What does it all mean? What are the implications? God is the beginning point. If God is the power, the hope, the future, if God is our life, if hope is in living with God, toward what shall we strive? How can God be our source of life? What does it mean to live with him, for him. Let us quickly survey five answers Paul includes in Ephesians 4-5. What is this WALK WITH GOD? How shall we walk?
1. I will live worthy of his calling to me, Eph. 4:1ff. From character comes conduct. We may never be worthy, but we walk with God in a certain way while we attempt to align logic and living, creed and conduct, plea and practice, doctrine and duty. What does Paul mean here when he writes "walk worthy"? Humble, gentle, patient, forbearing, loving. Seeking unity, spirit led, spirit filled, peaceful. When these characteristics are a growing part of my life, I walk with God.
2. I will live differently than the world, Eph. 4:17ff. This is lifestyle, this is my distinctiveness. I l;ive with understanding, seeking knowledge rather than ignorance, sensitive to others. This is my new self, like God, righteous, holy, unselfish, truthful, honest, sharing and caring (4:20ff). Now I am kind, compassionate, forgiving. As I seek these and grow into his likeness, I walk with God.
3. I will live in love, Eph. 5:1ff. What is love? Consider Jesus who loved us and gave up self unselfishly. Living in love forbids immorality and impurity, acts without greed; living in love seeks holiness, leaves behind obscenity and raw talking, and is always thankful. Such is no small order, but to see such a life of love is to walk with God in the footsteps of Jesus, imitating him.
4. I will live in light, Eph. 5:8ff. Goodness, righteousness, truth, pleasing the Lord. If we walk in light as he is light, we have fellowship with one another, and the blood of Jesus Christ his son cleanses us from all unrighteousness. Precious promise! I want more than anything else to walk with God!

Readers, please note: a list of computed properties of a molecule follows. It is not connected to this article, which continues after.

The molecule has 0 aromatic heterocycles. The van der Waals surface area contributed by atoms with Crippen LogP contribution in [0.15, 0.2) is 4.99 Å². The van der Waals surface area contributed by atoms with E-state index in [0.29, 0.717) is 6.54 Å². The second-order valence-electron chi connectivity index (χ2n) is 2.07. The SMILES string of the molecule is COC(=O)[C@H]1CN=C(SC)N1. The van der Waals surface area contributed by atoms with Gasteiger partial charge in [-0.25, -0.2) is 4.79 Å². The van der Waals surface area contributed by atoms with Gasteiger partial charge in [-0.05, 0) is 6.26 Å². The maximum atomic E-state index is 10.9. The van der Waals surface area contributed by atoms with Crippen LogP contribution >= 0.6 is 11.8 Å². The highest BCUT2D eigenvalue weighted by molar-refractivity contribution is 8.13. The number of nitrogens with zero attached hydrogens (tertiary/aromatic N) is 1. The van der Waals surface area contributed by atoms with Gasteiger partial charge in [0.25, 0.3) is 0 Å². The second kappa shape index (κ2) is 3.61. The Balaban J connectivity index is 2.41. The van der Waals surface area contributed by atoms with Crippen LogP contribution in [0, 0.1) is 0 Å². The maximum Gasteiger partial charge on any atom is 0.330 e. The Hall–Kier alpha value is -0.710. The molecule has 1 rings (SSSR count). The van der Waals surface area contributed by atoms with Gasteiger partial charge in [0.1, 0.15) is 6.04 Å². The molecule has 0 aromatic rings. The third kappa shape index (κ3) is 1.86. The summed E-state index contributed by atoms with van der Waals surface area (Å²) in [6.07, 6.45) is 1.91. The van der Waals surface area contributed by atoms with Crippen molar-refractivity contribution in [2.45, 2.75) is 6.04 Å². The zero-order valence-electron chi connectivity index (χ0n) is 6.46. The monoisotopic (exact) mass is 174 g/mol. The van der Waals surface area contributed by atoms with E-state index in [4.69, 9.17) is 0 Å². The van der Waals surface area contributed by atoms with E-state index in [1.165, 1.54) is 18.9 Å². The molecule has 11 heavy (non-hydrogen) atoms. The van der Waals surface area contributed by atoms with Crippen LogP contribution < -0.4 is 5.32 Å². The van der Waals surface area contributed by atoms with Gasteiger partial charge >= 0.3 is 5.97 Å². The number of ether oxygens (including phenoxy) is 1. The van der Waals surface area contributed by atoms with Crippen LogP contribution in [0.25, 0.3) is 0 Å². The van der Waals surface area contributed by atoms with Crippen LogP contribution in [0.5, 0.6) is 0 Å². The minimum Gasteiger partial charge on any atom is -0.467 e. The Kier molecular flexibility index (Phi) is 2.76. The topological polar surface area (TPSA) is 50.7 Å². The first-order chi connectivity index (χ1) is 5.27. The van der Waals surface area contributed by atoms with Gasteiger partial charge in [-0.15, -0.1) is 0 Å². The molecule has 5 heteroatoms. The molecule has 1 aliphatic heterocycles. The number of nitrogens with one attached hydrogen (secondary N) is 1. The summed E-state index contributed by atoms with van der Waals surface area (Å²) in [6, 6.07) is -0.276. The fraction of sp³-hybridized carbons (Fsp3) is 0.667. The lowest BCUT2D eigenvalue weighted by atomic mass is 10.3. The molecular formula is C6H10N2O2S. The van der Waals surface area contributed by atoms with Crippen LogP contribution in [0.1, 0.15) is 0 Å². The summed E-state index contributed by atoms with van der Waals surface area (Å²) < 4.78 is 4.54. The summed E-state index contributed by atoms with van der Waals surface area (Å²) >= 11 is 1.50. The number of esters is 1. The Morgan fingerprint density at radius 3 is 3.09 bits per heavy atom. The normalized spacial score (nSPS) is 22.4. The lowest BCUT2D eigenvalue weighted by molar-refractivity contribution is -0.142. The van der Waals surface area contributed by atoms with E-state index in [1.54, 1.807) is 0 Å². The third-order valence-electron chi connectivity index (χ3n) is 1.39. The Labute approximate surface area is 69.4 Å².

5. I will live wisely, Eph. 5:15ff. Make the most of every opportunity, seek to understand God's will and way. Living in the Spirit, encouraging one another, speaking in song with vibrant hearts before God, always thankful.
In our lives we experience together--worship, God, walk, love, others. Is this real? Is God present? Is this our walk with God? Is Jesus at home? What shall we say? We hear preaching. Amidst wreckage, to at least some, all words may sound as "mere words." We surround the common communion table, are with one another, with God. Our lives, living, sharing, fellowship, oneness, koinonia. Declaring his death, declaring his coming. In the midst of wreckage, what difference can a piece of bread and a sip make? Without God's active intervention in the human dilemma, makes no difference.
But because God has intervened and intervenes yet today, it makes all the difference in the world. Because he values us, hurts so much for us, he gives his son. Not to rescue us from our humanness, not to rescue us from the hurts of this world, but to secure our hope forever.
Today as I live for him in love, in light, in wisdom, seeking the forever world, he is my God, he is my Lord, I walk with him in relationship, fellowship, closeness, confident he hears, cares, knows, understands. He is near--nothing else matters. Walking with God is not sinlessness, not only prayer and Bible reading. Walking with God is forgiveness forever. Through Jesus, his blood, my entire life is his. Have you given him your life? Will you walk with him in obedience, beginning with the death of the old self and the resurrection of the new you? No blessing compares to daily walking with him. Will you let him back into your heart if you have wandered from him? The question still echoes: Is Jesus living in your heart? Is Jesus at home in your heart?